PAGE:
Shot in a forgiving high-contrast black-and-white, Michael Glover Smith’s day-in-the-Chicago-life romance has the flick-of-the-wrist directness of city locations—streets and storefronts, recognizable sorts of apartments and back porches, the El and bookstores, Formica-table cafes—but also hopeful investment in conversational cul-de-sacs, the kind of “tension-filled banter” of classical local improv. Nineteenth-century literature does battle with distracted females; a bookstore clerk who brags on not having a computer plots contemporary writing. I’ve seen worse arguments and overheard even worse, and I’d hardly like to be stuck in a room or around a dinner table with any of the quartet of protagonists, but they’d probably say the same about bickering I’ve been a part of. There’s truth in the underbrush. Plus, profanity is genially fucking rife. With Kevin Wehby, Nina Ganet, Chelsea David, Adam Overberg. 71m. (Ray Pride)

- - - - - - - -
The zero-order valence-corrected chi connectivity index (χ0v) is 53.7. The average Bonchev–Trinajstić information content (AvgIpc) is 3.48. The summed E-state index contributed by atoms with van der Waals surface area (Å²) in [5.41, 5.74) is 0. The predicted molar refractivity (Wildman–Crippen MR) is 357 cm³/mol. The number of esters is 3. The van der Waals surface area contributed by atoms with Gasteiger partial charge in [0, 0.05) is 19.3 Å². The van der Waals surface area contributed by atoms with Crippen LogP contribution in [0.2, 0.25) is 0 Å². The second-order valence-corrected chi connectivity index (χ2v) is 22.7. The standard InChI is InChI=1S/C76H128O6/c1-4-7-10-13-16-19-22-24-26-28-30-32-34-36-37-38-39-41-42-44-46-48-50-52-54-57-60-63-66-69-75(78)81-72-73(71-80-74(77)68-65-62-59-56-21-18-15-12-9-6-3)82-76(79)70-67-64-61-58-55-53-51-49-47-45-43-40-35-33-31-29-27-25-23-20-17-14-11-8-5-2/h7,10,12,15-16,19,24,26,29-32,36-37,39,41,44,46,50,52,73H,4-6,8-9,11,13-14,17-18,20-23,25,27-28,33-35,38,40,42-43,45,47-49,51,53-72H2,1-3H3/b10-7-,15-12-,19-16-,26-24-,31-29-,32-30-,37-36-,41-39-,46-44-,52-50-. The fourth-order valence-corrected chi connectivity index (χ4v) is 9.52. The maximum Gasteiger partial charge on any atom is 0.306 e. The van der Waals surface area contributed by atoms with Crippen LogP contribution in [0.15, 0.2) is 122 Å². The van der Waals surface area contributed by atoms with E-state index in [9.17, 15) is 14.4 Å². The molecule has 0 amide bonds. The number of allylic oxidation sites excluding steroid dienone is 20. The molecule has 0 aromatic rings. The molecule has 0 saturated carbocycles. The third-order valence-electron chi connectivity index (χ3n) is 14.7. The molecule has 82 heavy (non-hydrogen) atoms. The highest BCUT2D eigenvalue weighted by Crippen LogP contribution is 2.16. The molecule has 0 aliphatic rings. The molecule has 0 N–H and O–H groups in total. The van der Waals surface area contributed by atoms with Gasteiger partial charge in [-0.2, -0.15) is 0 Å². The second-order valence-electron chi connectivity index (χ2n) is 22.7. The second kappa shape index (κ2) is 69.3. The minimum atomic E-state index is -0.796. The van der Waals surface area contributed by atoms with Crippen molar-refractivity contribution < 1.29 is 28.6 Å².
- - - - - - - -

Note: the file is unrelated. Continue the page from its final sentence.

“Cool Apocalypse” plays November 21-22 at Siskel. .
Ray Pride is Newcity film critic and a contributing editor of Filmmaker magazine. He is also a photographer: his history of Chicago “Ghost Signs” in words and images is forthcoming. Previews on Twitter (twitter.com/chighostsigns) as well as daily photography on Instagram: instagram.com/raypride. Twitter: twitter.com/RayPride. (Photo: Jorge Colombo.)